A lot of these regulations came after the Dunblane massacre, where 17 children were murdered by
Thomas Watt Hamilton. Since then, after these restrictions had been put in place, the UK has not seen a similar attack since. Meanwhile in the United States, there are several hundred mass shootings per year, and many of us wonder, somewhat ignorantly: “why don’t they just ban guns?”
Whilst I do not blame my fellow Brits for having this train of thought (after all, logically it should work and it worked for us), this is not a realistic solution at all. And to begin to imagine a solution requires understanding the conversation currently happening in America, and the greater culture of guns in the US as a whole. Whilst it would take an entire book to explain the many sides of the gun issue in the US, I’ll attempt to explain and break down the main talking points surrounding guns and the Second Amendment in this article.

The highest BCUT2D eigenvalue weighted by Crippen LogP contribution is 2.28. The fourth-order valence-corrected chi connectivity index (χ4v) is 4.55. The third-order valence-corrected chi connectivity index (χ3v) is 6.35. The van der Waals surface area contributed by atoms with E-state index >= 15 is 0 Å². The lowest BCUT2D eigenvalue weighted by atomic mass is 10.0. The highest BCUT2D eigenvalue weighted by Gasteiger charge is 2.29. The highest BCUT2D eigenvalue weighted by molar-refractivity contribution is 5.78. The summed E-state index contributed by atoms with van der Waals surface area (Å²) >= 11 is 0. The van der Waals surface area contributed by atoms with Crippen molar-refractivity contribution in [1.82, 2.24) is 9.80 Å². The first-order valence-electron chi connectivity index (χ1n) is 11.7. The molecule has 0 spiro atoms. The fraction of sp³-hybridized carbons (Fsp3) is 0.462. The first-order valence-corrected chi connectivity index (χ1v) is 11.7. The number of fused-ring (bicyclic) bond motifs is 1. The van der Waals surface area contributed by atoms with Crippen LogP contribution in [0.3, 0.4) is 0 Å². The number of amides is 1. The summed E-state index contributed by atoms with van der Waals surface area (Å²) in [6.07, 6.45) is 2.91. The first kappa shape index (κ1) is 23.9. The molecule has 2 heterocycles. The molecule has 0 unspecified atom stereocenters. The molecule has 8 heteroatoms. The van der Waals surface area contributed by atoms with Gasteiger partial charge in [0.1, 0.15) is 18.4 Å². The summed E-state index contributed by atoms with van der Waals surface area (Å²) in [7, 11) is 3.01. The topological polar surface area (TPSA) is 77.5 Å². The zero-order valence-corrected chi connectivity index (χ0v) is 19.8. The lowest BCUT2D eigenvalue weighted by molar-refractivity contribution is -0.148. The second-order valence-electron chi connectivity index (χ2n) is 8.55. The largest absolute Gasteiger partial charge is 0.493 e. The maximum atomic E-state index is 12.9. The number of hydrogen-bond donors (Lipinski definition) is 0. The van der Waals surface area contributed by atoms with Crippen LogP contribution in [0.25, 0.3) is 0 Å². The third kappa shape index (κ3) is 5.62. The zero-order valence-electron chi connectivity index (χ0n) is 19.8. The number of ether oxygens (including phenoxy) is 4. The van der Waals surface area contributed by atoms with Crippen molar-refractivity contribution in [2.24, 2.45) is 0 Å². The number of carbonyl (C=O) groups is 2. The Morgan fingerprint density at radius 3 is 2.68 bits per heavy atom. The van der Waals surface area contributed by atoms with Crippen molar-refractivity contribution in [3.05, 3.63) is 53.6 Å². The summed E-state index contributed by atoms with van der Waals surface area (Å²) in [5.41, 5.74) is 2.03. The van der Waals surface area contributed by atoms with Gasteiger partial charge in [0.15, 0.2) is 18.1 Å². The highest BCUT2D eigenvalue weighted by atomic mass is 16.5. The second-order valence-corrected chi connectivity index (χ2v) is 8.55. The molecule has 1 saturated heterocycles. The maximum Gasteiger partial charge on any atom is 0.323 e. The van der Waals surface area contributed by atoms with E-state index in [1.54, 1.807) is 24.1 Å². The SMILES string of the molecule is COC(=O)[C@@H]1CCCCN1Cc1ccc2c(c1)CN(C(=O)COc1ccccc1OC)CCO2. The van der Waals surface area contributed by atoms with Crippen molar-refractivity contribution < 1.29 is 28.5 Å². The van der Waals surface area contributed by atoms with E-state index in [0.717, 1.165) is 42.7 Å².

#1 – The Second Amendment – a Quick Rundown
Understanding the Second Amendment (2A) is integral to understanding the foundation of the debate. Thequote at the top of the article is directly from the Bill of Rights. Given the nature and history of the turbulent birth of the United States, you can understand why the founding fathers saw the 2A as necessary. Its purpose is written clearly: Their logic was that if the population is armed, then the government would be a lot less likely to descent into tyranny and turn on their own citizens. While a large portion of the Constitution is designed at curtailing an authoritarian government, none of it emphasises it more than the 2A, essentially giving US citizens the right to declare war on their own government.